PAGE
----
Step #1: The life story one-on-one
According to Laraway, managers must understand the past and the future in order to help their direct reports grow. This is why he suggests that you start your first professional development conversation with this simple opening question:
“Starting with kindergarten, tell me about your life.”
This will help you understand the life events and stories that have shaped your direct report’s dreams and aspirations. Laraway’s main advice? Focus on changes that people have made and understand why they’ve made those decisions.
“It’s amazing what you can learn from a person’s life story if you pay close attention to and ask about their major pivots and transitions. Why did they make them? What did those transitions teach them about what they love and hate about their work?” says Laraway.
For instance, learning that your direct report has always enjoyed competitive sports will be helpful to understand what type of environments motivate them. Since they are highly competitive, you could come up with targets and ideas to make their work more exciting. If someone says they quit running and started playing soccer because they liked being on a team, you might write down that being part of a team is a motivator for this person.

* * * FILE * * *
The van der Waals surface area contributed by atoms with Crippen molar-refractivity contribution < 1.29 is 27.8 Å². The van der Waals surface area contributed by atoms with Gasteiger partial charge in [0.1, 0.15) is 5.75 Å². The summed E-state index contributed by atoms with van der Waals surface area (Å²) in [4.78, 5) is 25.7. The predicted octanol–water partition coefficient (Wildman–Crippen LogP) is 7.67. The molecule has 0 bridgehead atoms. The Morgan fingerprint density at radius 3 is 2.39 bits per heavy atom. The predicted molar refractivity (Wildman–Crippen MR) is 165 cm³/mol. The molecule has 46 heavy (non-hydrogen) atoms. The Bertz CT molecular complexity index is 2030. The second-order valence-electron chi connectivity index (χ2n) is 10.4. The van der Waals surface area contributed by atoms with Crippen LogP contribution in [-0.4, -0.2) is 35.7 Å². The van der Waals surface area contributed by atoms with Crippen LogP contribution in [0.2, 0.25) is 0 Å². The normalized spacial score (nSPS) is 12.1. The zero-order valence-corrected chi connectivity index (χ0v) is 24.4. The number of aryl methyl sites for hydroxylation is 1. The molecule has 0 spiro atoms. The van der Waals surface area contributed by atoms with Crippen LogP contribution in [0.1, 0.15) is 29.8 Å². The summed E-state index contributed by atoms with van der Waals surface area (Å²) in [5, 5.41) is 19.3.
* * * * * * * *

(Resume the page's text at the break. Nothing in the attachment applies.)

“Just this first of the three conversations will have a big impact,” says Kim Scott (in Radical Candor). “First, you’ve done more in forty-five minutes to get to know each person who reports to you than you could do in any other way. Next, you’re already better equipped to figure out what kinds of opportunities would be helpful for each person. Finally, you’re more prepared for the next conversation.”
Step #2: Dreams one-on-one
Your second career conversation will focus on dreams and aspirations. Laraway recommends that you start this meeting with one question:
“What do you want the pinnacle of your career to look like?”
This is a hard question for many of us. This is why he suggests asking your direct reports to come up with three to five different ideas.
You can give them some time to think about it by sending the question ahead of time or sharing the meeting agenda using a one-on-one meeting tool like Fellow.app.
After going over those 3-5 dream jobs, you can collaborate on a list of skills that would help your direct report achieve their goal:
“Now, your job as the boss is to help them think about how they can acquire those skills. What are the projects you can put them on, whom can you introduce them to, what are the options for education?” says Kim Scott.
The final part of the second career conversation involves making sure the person’s dreams are aligned with the personal values they have expressed. Inquiring about the dreams people describe is a key way to push for meaningful conversations.
Step #3: The 18-month career action plan
During a conversation about career planning, Sheryl Sandberg told Laraway that everyone needs a long-term vision and an 18-month plan.